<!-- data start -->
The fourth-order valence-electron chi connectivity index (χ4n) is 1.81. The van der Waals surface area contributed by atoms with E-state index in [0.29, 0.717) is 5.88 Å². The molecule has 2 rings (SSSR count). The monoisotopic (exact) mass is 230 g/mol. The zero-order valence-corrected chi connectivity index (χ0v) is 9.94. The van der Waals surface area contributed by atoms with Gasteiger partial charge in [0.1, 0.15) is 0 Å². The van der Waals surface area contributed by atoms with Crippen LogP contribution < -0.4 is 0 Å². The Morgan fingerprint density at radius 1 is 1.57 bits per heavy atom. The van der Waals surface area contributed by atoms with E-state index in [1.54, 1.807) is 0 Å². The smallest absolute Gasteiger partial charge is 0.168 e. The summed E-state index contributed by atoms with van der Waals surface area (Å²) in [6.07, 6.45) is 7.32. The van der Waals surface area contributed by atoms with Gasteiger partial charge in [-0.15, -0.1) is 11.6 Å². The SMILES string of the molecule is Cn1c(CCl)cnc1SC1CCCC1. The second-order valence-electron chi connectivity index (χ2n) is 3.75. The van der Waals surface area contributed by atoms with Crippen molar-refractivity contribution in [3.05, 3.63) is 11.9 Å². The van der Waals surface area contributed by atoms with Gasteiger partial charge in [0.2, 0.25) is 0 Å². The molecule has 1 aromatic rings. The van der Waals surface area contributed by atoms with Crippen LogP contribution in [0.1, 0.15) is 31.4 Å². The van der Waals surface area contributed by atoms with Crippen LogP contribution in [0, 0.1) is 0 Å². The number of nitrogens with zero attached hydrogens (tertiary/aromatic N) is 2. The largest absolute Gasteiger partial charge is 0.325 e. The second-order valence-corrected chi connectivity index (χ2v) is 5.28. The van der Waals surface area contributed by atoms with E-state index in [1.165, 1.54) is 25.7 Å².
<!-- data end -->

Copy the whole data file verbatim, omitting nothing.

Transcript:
The fourth-order valence-electron chi connectivity index (χ4n) is 1.81. The van der Waals surface area contributed by atoms with E-state index in [0.29, 0.717) is 5.88 Å². The molecule has 2 rings (SSSR count). The monoisotopic (exact) mass is 230 g/mol. The zero-order valence-corrected chi connectivity index (χ0v) is 9.94. The van der Waals surface area contributed by atoms with Gasteiger partial charge in [0.1, 0.15) is 0 Å². The van der Waals surface area contributed by atoms with Crippen LogP contribution < -0.4 is 0 Å². The Morgan fingerprint density at radius 1 is 1.57 bits per heavy atom. The van der Waals surface area contributed by atoms with E-state index in [1.54, 1.807) is 0 Å². The smallest absolute Gasteiger partial charge is 0.168 e. The summed E-state index contributed by atoms with van der Waals surface area (Å²) in [6.07, 6.45) is 7.32. The van der Waals surface area contributed by atoms with Gasteiger partial charge in [-0.15, -0.1) is 11.6 Å². The SMILES string of the molecule is Cn1c(CCl)cnc1SC1CCCC1. The second-order valence-electron chi connectivity index (χ2n) is 3.75. The van der Waals surface area contributed by atoms with Crippen molar-refractivity contribution in [3.05, 3.63) is 11.9 Å². The van der Waals surface area contributed by atoms with Gasteiger partial charge in [0.2, 0.25) is 0 Å². The molecule has 1 aromatic rings. The van der Waals surface area contributed by atoms with Crippen LogP contribution in [0.1, 0.15) is 31.4 Å². The van der Waals surface area contributed by atoms with Crippen LogP contribution in [0, 0.1) is 0 Å². The number of nitrogens with zero attached hydrogens (tertiary/aromatic N) is 2. The largest absolute Gasteiger partial charge is 0.325 e. The second-order valence-corrected chi connectivity index (χ2v) is 5.28. The van der Waals surface area contributed by atoms with E-state index in [1.165, 1.54) is 25.7 Å².